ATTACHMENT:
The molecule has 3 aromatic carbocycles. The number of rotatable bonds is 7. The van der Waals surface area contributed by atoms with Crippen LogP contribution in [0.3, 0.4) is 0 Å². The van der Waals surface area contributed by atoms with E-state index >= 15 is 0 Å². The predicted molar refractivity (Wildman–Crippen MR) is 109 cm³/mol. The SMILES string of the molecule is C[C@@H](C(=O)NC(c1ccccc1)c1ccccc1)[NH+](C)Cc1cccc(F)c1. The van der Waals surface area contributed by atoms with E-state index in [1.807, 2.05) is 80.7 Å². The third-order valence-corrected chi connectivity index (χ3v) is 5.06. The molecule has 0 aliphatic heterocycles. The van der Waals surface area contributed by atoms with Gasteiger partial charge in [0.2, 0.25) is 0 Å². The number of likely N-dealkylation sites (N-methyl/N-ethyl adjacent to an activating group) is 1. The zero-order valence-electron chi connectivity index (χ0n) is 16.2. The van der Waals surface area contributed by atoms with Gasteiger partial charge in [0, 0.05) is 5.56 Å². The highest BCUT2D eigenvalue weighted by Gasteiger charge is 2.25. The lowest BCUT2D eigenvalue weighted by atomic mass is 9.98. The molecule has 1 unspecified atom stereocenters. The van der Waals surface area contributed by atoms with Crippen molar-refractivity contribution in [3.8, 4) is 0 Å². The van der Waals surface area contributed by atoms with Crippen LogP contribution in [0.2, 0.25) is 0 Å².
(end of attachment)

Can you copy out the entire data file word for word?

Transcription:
The molecule has 3 aromatic carbocycles. The number of rotatable bonds is 7. The van der Waals surface area contributed by atoms with Crippen LogP contribution in [0.3, 0.4) is 0 Å². The van der Waals surface area contributed by atoms with E-state index >= 15 is 0 Å². The predicted molar refractivity (Wildman–Crippen MR) is 109 cm³/mol. The SMILES string of the molecule is C[C@@H](C(=O)NC(c1ccccc1)c1ccccc1)[NH+](C)Cc1cccc(F)c1. The van der Waals surface area contributed by atoms with E-state index in [1.807, 2.05) is 80.7 Å². The third-order valence-corrected chi connectivity index (χ3v) is 5.06. The molecule has 0 aliphatic heterocycles. The van der Waals surface area contributed by atoms with Gasteiger partial charge in [0.2, 0.25) is 0 Å². The number of likely N-dealkylation sites (N-methyl/N-ethyl adjacent to an activating group) is 1. The zero-order valence-electron chi connectivity index (χ0n) is 16.2. The van der Waals surface area contributed by atoms with Gasteiger partial charge in [0, 0.05) is 5.56 Å². The highest BCUT2D eigenvalue weighted by Gasteiger charge is 2.25. The lowest BCUT2D eigenvalue weighted by atomic mass is 9.98. The molecule has 1 unspecified atom stereocenters. The van der Waals surface area contributed by atoms with Crippen molar-refractivity contribution in [3.8, 4) is 0 Å². The van der Waals surface area contributed by atoms with Crippen LogP contribution in [0.2, 0.25) is 0 Å².